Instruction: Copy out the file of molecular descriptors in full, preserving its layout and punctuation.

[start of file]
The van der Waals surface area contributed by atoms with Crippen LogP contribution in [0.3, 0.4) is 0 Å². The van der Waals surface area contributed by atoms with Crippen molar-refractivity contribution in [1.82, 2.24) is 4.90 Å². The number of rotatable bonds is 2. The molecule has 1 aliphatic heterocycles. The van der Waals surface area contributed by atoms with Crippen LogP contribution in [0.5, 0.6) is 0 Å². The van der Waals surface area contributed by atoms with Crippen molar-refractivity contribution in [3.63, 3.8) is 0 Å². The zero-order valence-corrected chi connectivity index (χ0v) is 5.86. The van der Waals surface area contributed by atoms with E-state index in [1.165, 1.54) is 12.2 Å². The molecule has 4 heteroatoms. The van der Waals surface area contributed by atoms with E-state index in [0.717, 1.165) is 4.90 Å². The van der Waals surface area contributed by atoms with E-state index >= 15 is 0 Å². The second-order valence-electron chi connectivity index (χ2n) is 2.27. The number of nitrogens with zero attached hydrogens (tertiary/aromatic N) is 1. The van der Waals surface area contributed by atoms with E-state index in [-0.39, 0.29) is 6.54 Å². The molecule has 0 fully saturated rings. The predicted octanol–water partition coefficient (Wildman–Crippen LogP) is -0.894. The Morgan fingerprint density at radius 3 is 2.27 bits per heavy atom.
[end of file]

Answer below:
The van der Waals surface area contributed by atoms with Crippen LogP contribution in [0.3, 0.4) is 0 Å². The van der Waals surface area contributed by atoms with Crippen molar-refractivity contribution in [1.82, 2.24) is 4.90 Å². The number of rotatable bonds is 2. The molecule has 1 aliphatic heterocycles. The van der Waals surface area contributed by atoms with Crippen LogP contribution in [0.5, 0.6) is 0 Å². The van der Waals surface area contributed by atoms with Crippen molar-refractivity contribution in [3.63, 3.8) is 0 Å². The zero-order valence-corrected chi connectivity index (χ0v) is 5.86. The van der Waals surface area contributed by atoms with E-state index in [1.165, 1.54) is 12.2 Å². The molecule has 4 heteroatoms. The van der Waals surface area contributed by atoms with E-state index in [0.717, 1.165) is 4.90 Å². The van der Waals surface area contributed by atoms with E-state index >= 15 is 0 Å². The second-order valence-electron chi connectivity index (χ2n) is 2.27. The number of nitrogens with zero attached hydrogens (tertiary/aromatic N) is 1. The van der Waals surface area contributed by atoms with E-state index in [-0.39, 0.29) is 6.54 Å². The molecule has 0 fully saturated rings. The predicted octanol–water partition coefficient (Wildman–Crippen LogP) is -0.894. The Morgan fingerprint density at radius 3 is 2.27 bits per heavy atom.